New Study Finds Four-Year Nuclear Security Effort Making Major Progress But Won't Complete the Nuclear Security Job
March 23, 2012
Author: James F. Smith, Communications Director, Belfer Center for Science and International Affairs
Cambridge, MA -- On the eve of the Nuclear Security Summit in Seoul, South Korea, a new study finds that an international initiative to secure all vulnerable nuclear stockpiles within four years has reduced the dangers posed by many of the world’s highest-risk nuclear stockpiles. But the new analysis, by researchers at Harvard University’s Project on Managing the Atom, also concludes that much will remain to be done to ensure that all nuclear weapons and material are secure when the current four-year effort comes to an end.
“At the end of four years, the global risks of nuclear theft will be significantly lower than they were before,” said co-author Matthew Bunn, associate professor of public policy at Harvard Kennedy School (HKS). “But there will still be a great deal left to do to make sure that all the world’s stocks of nuclear weapons and the materials needed to make them are protected from the full range of plausible terrorist and criminal threats – in a way that will last.”
The other co-authors of the report are Martin B. Malin, executive director of the Project on Managing the Atom in HKS’s Belfer Center for Science and International Affairs, and Eben Harrell, research associate in the Managing the Atom project. The study, “Progress on Securing Nuclear Weapons and Materials: the Four-Year Effort and Beyond,” was released in advance of the Seoul summit on March 26-27, 2012, being attended by leaders or senior officials from 54 countries and four international organizations.
The researchers note that since President Obama launched the four-year nuclear security effort, the United States has helped remove almost 1,000 kilograms of weapons-usable highly enriched uranium (HEU) from research reactor facilities, eliminated HEU entirely from six countries, and helped 14 HEU-fueled reactors move away from the use of weapons-usable fuel. More countries have ratified key nuclear security treaties; international recommendations have been strengthened; and efforts to strengthen nuclear security culture, provide adequate training, and exchange best practices in nuclear security have all been expanded. These efforts have reduced the threat of nuclear terrorism. The report says that in a very real sense, the eliminated material represents bombs that will never go off.
But significant challenges remain: Some 120 research and training reactors still use highly enriched uraniumfor fuel or targets; only a modest number of countries have substantially strengthened their nuclear security rules and procedures; and the global governance of nuclear security is still weak.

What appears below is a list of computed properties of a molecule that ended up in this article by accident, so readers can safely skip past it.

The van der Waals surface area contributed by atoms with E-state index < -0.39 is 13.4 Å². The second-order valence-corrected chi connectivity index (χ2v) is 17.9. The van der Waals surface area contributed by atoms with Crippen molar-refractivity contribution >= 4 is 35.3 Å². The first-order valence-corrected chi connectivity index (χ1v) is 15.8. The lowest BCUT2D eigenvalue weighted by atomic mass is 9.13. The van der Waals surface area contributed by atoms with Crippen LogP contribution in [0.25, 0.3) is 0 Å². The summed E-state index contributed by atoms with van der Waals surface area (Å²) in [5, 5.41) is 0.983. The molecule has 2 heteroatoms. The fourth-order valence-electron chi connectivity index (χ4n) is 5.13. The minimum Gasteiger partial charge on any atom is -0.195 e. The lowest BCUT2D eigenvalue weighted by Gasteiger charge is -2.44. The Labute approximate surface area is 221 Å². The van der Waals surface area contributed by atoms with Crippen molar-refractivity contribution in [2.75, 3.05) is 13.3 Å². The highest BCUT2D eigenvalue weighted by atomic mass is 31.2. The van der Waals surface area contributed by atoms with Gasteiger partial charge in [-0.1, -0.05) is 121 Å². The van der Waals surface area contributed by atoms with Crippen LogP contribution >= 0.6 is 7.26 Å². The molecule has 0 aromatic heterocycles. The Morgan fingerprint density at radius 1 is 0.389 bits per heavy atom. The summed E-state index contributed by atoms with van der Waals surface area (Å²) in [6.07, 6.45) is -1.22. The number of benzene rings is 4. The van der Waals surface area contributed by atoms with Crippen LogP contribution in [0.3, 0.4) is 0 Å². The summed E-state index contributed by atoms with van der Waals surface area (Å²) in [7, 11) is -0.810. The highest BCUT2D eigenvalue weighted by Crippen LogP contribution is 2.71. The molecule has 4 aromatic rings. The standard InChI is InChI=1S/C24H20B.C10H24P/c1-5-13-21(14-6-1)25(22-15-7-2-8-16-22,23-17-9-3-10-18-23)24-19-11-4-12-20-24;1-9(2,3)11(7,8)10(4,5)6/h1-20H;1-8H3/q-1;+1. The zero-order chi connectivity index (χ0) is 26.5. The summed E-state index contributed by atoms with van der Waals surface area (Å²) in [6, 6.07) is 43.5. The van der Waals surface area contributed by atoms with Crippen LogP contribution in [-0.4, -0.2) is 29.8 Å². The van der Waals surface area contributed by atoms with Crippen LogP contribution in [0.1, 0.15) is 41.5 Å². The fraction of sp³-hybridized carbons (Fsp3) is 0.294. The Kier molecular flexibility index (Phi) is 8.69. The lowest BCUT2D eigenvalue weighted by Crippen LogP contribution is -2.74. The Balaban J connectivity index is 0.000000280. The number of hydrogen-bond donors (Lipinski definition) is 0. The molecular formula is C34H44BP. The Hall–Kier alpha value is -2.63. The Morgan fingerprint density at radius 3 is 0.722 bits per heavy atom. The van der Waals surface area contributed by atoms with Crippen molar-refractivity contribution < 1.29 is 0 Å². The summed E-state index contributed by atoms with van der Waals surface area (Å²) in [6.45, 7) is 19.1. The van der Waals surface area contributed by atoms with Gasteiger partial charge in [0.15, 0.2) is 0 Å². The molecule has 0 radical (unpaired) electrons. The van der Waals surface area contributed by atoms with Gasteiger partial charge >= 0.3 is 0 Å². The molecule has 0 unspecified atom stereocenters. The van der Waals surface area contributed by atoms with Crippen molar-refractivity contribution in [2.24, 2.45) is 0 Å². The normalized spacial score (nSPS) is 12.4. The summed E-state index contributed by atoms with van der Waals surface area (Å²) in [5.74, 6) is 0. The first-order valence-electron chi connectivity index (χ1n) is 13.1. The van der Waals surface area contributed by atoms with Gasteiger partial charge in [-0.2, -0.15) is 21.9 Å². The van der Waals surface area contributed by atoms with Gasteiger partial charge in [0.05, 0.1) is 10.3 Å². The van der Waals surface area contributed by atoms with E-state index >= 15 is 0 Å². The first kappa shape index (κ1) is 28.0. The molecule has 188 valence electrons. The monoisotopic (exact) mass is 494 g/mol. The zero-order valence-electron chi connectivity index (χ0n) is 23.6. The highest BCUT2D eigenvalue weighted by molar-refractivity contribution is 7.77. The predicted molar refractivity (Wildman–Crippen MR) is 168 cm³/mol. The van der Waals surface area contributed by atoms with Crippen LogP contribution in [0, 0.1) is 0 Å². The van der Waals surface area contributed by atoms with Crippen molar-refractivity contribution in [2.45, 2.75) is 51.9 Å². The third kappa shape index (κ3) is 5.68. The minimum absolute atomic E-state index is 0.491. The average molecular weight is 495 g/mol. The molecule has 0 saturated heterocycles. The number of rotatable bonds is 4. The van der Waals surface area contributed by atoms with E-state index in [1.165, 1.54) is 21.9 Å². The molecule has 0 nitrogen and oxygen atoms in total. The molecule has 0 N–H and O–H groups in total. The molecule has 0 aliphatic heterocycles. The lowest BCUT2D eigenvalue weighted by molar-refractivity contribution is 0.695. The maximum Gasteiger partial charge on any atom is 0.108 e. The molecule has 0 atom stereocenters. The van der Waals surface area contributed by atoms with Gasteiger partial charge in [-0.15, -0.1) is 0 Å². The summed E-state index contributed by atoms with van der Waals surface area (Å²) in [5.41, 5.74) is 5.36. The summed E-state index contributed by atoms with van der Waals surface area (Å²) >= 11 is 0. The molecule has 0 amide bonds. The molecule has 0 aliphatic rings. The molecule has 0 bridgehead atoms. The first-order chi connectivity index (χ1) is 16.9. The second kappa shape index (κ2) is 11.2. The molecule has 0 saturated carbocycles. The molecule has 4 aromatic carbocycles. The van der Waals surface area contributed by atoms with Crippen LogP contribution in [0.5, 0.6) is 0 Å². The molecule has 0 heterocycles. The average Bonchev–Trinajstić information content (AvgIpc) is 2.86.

In Pakistan, the researchers conclude that the risk of nuclear theft is worsening, as the risks from a swiftly growing stockpile of nuclear weapons and increasingly capable adversaries offset nuclear security improvements.
In Russia, the report finds that nuclear security has improved dramatically since the 1990s, but there are still weaknesses that might be exploited by a sophisticated conspiracy – and Russia has the world’s largest stockpiles of nuclear weapons, plutonium, and HEU, located in the world’s largest number of buildings and bunkers.
The researchers outline a range of next steps that the international community should take to further strengthen nuclear security, many of which can be accomplished before the next nuclear security summit in The Netherlands in 2014, including:
- Establishing national rules and procedures that ensure that all nuclear weapons and weapons-usable nuclear materials are protected at least against a modest group of well-armed and well-trained outsiders, a well-placed insider, and both outsiders and an insider working together. Countries facing more capable adversary threats should put additional security measures in place.
- Drastically reducing the number of locations where nuclear weapons and their essential ingredients exist, so that higher levels of security can be achieved at lower cost. Over the long term, the researchers call for phasing out the civilian use of HEU.
- Continuing high-level discussions of nuclear security cooperation after the nuclear security summit process comes to an end, perhaps through regular ministerial-level meetings.
Complacency about the threat, the authors argue, is the biggest obstacle to rapid action to improve nuclear security. They call for a range of steps to address this complacency, from discussions among intelligence agencies about the threat to tests to check the real performance of nuclear security systems against intelligent adversaries trying to find ways to defeat them.
”The international community needs to establish a culture of continual improvement in nuclear security and sustain it for as long as nuclear weapons and weapons-usable nuclear materials exist,” Harrell said.
The report is part of a broad package of materials from the Belfer Center on the nuclear security effort and the nuclear terrorism threat, available at http://www.nuclearsummit.org.
“The nuclear security summit process has done a terrific job of bringing high-level attention to nuclear security,” said Malin. “But we must ensure political leaders continue to focus on strengthening and sustaining nuclear security even when there are no major summits.”
Media Contact: James Smith, Communications Director, Belfer Center, Harvard Kennedy School. Ph: 617-916-5433, cell 617-750-5584, firstname.lastname@example.org
Belfer Center summit website: www.nuclearsummit.org
For more information about this publication please contact the Belfer Center Communications Office at 617-495-9858.
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